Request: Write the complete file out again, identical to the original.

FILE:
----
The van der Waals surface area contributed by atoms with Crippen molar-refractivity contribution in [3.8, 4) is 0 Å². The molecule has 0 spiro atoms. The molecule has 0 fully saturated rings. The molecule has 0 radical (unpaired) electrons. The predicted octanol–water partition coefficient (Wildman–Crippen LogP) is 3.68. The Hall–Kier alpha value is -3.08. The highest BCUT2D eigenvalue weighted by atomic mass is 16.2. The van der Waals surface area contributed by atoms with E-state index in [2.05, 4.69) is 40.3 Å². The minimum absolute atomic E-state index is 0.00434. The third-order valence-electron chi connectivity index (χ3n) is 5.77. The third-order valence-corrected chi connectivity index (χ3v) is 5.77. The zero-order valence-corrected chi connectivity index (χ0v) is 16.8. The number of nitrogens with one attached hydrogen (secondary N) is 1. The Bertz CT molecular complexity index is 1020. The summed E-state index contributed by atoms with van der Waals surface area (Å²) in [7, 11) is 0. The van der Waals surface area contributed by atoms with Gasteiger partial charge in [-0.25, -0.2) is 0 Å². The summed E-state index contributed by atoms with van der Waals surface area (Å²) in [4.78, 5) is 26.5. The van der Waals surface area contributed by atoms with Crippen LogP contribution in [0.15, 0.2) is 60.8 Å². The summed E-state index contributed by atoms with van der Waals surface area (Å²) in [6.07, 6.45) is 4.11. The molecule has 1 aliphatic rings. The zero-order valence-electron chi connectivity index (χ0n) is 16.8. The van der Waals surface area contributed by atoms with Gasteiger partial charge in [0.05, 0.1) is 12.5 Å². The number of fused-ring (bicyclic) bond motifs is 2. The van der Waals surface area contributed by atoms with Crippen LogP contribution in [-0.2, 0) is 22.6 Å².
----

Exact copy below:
The van der Waals surface area contributed by atoms with Crippen molar-refractivity contribution in [3.8, 4) is 0 Å². The molecule has 0 spiro atoms. The molecule has 0 fully saturated rings. The molecule has 0 radical (unpaired) electrons. The predicted octanol–water partition coefficient (Wildman–Crippen LogP) is 3.68. The Hall–Kier alpha value is -3.08. The highest BCUT2D eigenvalue weighted by atomic mass is 16.2. The van der Waals surface area contributed by atoms with E-state index in [2.05, 4.69) is 40.3 Å². The minimum absolute atomic E-state index is 0.00434. The third-order valence-electron chi connectivity index (χ3n) is 5.77. The third-order valence-corrected chi connectivity index (χ3v) is 5.77. The zero-order valence-corrected chi connectivity index (χ0v) is 16.8. The number of nitrogens with one attached hydrogen (secondary N) is 1. The Bertz CT molecular complexity index is 1020. The summed E-state index contributed by atoms with van der Waals surface area (Å²) in [7, 11) is 0. The van der Waals surface area contributed by atoms with Gasteiger partial charge in [-0.25, -0.2) is 0 Å². The summed E-state index contributed by atoms with van der Waals surface area (Å²) in [4.78, 5) is 26.5. The van der Waals surface area contributed by atoms with Crippen LogP contribution in [0.15, 0.2) is 60.8 Å². The summed E-state index contributed by atoms with van der Waals surface area (Å²) in [6.07, 6.45) is 4.11. The molecule has 1 aliphatic rings. The zero-order valence-electron chi connectivity index (χ0n) is 16.8. The van der Waals surface area contributed by atoms with Gasteiger partial charge in [0.05, 0.1) is 12.5 Å². The number of fused-ring (bicyclic) bond motifs is 2. The van der Waals surface area contributed by atoms with Crippen LogP contribution in [-0.2, 0) is 22.6 Å².